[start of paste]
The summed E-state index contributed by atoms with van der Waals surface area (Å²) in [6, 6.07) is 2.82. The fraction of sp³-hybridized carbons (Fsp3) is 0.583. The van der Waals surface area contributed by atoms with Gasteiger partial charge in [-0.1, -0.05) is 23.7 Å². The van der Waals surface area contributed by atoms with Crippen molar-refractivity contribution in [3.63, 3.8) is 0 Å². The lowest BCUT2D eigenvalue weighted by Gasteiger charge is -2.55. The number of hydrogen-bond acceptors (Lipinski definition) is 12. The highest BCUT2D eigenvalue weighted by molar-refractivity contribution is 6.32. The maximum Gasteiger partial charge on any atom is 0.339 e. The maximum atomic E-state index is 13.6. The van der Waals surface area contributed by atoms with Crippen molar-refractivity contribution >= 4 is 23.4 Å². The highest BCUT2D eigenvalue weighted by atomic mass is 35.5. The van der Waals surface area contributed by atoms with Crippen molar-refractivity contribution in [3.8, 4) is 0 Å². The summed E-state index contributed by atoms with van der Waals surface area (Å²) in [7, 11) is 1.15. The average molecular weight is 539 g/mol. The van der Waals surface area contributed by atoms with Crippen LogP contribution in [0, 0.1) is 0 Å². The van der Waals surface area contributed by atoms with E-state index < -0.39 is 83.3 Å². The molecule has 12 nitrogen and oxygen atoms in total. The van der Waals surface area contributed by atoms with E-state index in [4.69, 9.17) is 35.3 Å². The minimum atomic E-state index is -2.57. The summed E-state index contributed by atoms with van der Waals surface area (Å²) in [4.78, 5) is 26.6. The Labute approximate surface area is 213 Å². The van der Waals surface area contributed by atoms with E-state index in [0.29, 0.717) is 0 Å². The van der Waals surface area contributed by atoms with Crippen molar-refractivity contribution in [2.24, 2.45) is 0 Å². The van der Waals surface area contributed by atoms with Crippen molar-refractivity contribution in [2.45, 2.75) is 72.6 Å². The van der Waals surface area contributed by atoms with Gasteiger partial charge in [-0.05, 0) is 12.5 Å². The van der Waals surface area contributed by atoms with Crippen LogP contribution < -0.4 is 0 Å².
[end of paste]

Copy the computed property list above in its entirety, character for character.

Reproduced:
The summed E-state index contributed by atoms with van der Waals surface area (Å²) in [6, 6.07) is 2.82. The fraction of sp³-hybridized carbons (Fsp3) is 0.583. The van der Waals surface area contributed by atoms with Gasteiger partial charge in [-0.1, -0.05) is 23.7 Å². The van der Waals surface area contributed by atoms with Crippen molar-refractivity contribution in [3.63, 3.8) is 0 Å². The lowest BCUT2D eigenvalue weighted by Gasteiger charge is -2.55. The number of hydrogen-bond acceptors (Lipinski definition) is 12. The highest BCUT2D eigenvalue weighted by molar-refractivity contribution is 6.32. The maximum Gasteiger partial charge on any atom is 0.339 e. The maximum atomic E-state index is 13.6. The van der Waals surface area contributed by atoms with Crippen molar-refractivity contribution >= 4 is 23.4 Å². The highest BCUT2D eigenvalue weighted by atomic mass is 35.5. The van der Waals surface area contributed by atoms with Crippen molar-refractivity contribution in [3.8, 4) is 0 Å². The summed E-state index contributed by atoms with van der Waals surface area (Å²) in [7, 11) is 1.15. The average molecular weight is 539 g/mol. The van der Waals surface area contributed by atoms with Crippen LogP contribution in [0, 0.1) is 0 Å². The van der Waals surface area contributed by atoms with E-state index < -0.39 is 83.3 Å². The molecule has 12 nitrogen and oxygen atoms in total. The van der Waals surface area contributed by atoms with E-state index in [4.69, 9.17) is 35.3 Å². The minimum atomic E-state index is -2.57. The summed E-state index contributed by atoms with van der Waals surface area (Å²) in [4.78, 5) is 26.6. The Labute approximate surface area is 213 Å². The van der Waals surface area contributed by atoms with E-state index in [0.29, 0.717) is 0 Å². The van der Waals surface area contributed by atoms with Crippen molar-refractivity contribution in [2.24, 2.45) is 0 Å². The van der Waals surface area contributed by atoms with Crippen molar-refractivity contribution in [2.45, 2.75) is 72.6 Å². The van der Waals surface area contributed by atoms with Gasteiger partial charge in [-0.05, 0) is 12.5 Å². The van der Waals surface area contributed by atoms with Crippen LogP contribution < -0.4 is 0 Å².